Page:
Safety comes first, and doing portraits on railroad tracks is just plain not safe. Besides, it’s illegal… tresspassing on private property.

If you want to learn more about Operation Lifesaver, you can visit their website: www.oli.org. You can also find them on various social media sites: Facebook, Twitter, Instagram and Pinterest.

Business Portraits That Look Natural

posted in: Photography | 0

Here are some business portraits from a recent studio session. Plus, at the end of this post, I’ve shared tips on why it’s important to be yourself for your professional headset, and how to get a business portrait that looks natural. That being said, I love it when my clients come back for more portraits! Aside from getting to photograph them again, it is lovely to see familiar faces and find out how life is going. Here are a their business portraits, taken in studio:

Ann Arbor Business Portraits + Headshot Photographs Read More

Foul Weather + Rescheduling Sessions

posted in: Photography | 0

With all the foul weather and thundersnow we’ve had lately, I figured a blog post with some foul weather photography tips was in order.  A bit later on in this post, I’ll also cover some situations for which we usually reschedule portrait sessions.  We don’t want to be out in foul weather photographing any more than you want to be exposed to that foul weather.

Now, first let me digress to the topic of thundersnow.  Anyone enjoying the thundersnow and lightning we’ve had the past 24 hours? We were inside and didn’t hear the daytime thundersnow, but Toby did wake up last night because of the lightening. Despite getting my son to agree a combination thunderstorm and snowstorm was pretty cool, he still wanted the lightning to stop.  In case you haven’t been privy to the lovely foul weather that is called thundersnow, here’s a brief video on the phenomenon:

Let me also say, we were out driving during part of today’s foul weather.  It was interesting to see the snowplows pushing waves of icy water off to the side of the road.  Lots of big puddles, slushy snow-water, and other runoff.  I will be curious to see how the weather plays out the next few days.  Despite our best efforts at beating this foul weather, we couldn’t keep up with all the snow, slush, and ice on our driveway.  Hopefully it will be warm enough (or at least sunny enough) to melt the ice-skating rink in progress on our driveway tonight.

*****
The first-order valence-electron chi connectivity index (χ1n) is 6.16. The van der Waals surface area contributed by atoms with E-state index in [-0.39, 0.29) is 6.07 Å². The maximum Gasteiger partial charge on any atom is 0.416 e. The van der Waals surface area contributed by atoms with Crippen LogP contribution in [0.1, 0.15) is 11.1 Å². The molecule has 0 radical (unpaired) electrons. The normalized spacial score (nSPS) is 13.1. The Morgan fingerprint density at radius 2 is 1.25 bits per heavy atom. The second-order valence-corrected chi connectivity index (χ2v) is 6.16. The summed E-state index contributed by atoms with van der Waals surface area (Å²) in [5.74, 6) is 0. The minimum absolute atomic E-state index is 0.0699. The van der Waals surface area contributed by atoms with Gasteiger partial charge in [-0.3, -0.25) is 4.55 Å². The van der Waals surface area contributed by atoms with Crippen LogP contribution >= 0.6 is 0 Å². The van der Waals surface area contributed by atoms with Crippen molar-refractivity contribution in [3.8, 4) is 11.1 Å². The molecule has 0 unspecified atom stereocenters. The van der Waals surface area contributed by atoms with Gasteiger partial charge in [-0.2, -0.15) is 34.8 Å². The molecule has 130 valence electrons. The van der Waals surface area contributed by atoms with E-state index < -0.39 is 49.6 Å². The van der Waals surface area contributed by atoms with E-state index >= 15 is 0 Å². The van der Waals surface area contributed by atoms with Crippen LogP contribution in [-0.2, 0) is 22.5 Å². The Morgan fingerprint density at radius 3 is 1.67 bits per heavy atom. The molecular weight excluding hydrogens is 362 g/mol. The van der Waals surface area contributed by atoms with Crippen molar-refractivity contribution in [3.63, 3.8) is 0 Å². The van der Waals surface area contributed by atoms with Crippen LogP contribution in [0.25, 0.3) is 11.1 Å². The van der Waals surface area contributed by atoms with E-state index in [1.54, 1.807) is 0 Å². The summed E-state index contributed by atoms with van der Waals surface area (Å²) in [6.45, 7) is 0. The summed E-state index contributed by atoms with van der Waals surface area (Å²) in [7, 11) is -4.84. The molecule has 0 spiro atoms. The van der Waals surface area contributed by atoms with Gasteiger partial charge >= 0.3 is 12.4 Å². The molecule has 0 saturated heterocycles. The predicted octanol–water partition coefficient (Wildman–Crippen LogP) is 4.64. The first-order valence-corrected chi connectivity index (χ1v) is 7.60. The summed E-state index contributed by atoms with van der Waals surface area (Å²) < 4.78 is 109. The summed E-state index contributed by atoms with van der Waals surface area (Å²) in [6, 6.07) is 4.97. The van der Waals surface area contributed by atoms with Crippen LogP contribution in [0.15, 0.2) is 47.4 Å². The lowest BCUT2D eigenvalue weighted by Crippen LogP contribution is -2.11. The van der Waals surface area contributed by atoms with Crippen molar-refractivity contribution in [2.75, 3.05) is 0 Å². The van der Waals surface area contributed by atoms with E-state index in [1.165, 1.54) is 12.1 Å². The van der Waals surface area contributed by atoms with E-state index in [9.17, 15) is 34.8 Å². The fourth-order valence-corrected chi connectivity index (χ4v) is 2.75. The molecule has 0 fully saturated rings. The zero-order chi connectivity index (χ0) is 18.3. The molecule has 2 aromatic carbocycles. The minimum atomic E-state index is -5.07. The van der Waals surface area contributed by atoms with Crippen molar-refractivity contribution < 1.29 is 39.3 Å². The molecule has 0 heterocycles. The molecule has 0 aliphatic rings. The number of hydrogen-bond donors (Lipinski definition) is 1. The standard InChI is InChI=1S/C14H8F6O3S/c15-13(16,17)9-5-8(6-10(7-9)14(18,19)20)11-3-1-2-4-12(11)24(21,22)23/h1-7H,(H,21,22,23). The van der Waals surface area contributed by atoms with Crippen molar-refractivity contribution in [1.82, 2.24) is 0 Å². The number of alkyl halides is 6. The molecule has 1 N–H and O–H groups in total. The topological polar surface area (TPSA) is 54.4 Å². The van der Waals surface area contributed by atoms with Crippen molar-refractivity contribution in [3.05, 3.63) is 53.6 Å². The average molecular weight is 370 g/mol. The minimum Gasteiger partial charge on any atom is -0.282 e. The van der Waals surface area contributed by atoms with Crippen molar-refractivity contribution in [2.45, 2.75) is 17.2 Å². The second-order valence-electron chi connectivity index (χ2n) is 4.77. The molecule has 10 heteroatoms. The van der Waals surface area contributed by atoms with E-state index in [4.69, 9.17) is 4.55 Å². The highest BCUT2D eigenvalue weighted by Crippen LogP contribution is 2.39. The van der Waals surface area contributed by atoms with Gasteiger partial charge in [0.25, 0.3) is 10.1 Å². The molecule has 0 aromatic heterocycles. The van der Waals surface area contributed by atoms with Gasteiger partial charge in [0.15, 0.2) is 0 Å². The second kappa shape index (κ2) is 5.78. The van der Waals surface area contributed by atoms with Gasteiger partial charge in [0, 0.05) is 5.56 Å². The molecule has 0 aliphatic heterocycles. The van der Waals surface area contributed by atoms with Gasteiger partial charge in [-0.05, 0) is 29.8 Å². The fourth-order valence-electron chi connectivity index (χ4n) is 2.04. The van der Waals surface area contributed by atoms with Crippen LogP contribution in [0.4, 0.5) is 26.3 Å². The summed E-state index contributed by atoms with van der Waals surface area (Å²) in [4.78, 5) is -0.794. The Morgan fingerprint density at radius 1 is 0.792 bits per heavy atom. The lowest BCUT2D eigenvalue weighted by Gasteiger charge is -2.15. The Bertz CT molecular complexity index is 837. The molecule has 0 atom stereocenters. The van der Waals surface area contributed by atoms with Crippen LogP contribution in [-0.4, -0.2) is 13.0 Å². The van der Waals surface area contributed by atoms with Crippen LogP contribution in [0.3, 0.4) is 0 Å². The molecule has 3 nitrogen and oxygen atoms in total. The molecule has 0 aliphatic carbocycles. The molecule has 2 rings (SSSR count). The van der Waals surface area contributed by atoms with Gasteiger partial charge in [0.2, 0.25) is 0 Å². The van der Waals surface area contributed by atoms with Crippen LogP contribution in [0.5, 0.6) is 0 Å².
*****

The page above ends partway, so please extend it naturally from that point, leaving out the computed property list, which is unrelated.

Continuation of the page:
When Should I Cancel My Session Due to Foul Weather?

If it’s stormy out, I always reschedule my location sessions, no questions asked. I don’t want to be out in that weather any more than you do. Weather can definitely become a safety concern. The lighting and camera equipment I use is pretty much a giant sign saying “lighting please strike here.” Now, I will add one exception — once-in-a-lifetime events like weddings.  For weddings, I’ll go with the flow, according to the bride and groom’s alternate weather plans (which usually take foul weather, thunderstorms, etc into consideration).

But for portrait sessions? It is definitely smarter to plan on doing the session another day.  Or, if the portraits “must” be done by a certain date, there’s always the option of switching to a studio portrait session.  I rarely have to resort to this second option, though.  About 99% of the time we can find a fair weather day for rescheduling a portrait session that had to be cancelled due to inclement weather.  Sometimes I do have clients interested in getting a “stormy sky” look, but please know we can achieve that going out during foul weather. If there are clouds in the sky, we can do some neat things.

Senior Portrait With Stormy Skies | Foul Weather

Our Guidelines for Proceeding with a Session during Foul Weather

Some types of foul weather that we reschedule portrait sessions for include:

  • thunderstorms/thundersnow and lightning
  • heavy rain or downpours
  • winter weather warnings/advisories, including extreme cold
  • excessive heat warnings/advisories, including extreme heat/humidity
  • tornado watches/warnings
  • extreme fog

We typically proceed with portrait sessions on a “play it by ear” basis for not-so-foul weather, such as:

  • snow flurries
  • isolated rain showers

Winter Portrait in the Snow | Not-So-Foul Weather

In short, if you’re concerned about the weather having a negative impact on your portrait session, please get in touch with us. Call, email, text… let’s discuss the weather so you can be confident as we make the safe choice for your portrait session.  Foul weather may ruin our chances for your portrait session to occur on a given day, but it will NOT ruin your overall portrait experience.  It’s always better to be safe than sorry.  If the weather is bad, let’s call it and plan for another day!

Finally, let me share some resources that I rely on when checking the weather.

Obviously, none of these are foolproof, and there has been a time or two when we’ve rescheduled a session, expecting foul weather — and it turned out to be a false alarm. But those instances are few and far between. Usually when we play it by ear, we can agree to decide a few hours beforehand whether it looks wise to proceed with your portrait session or not.

“Foul Weather” Nature Photography Tip: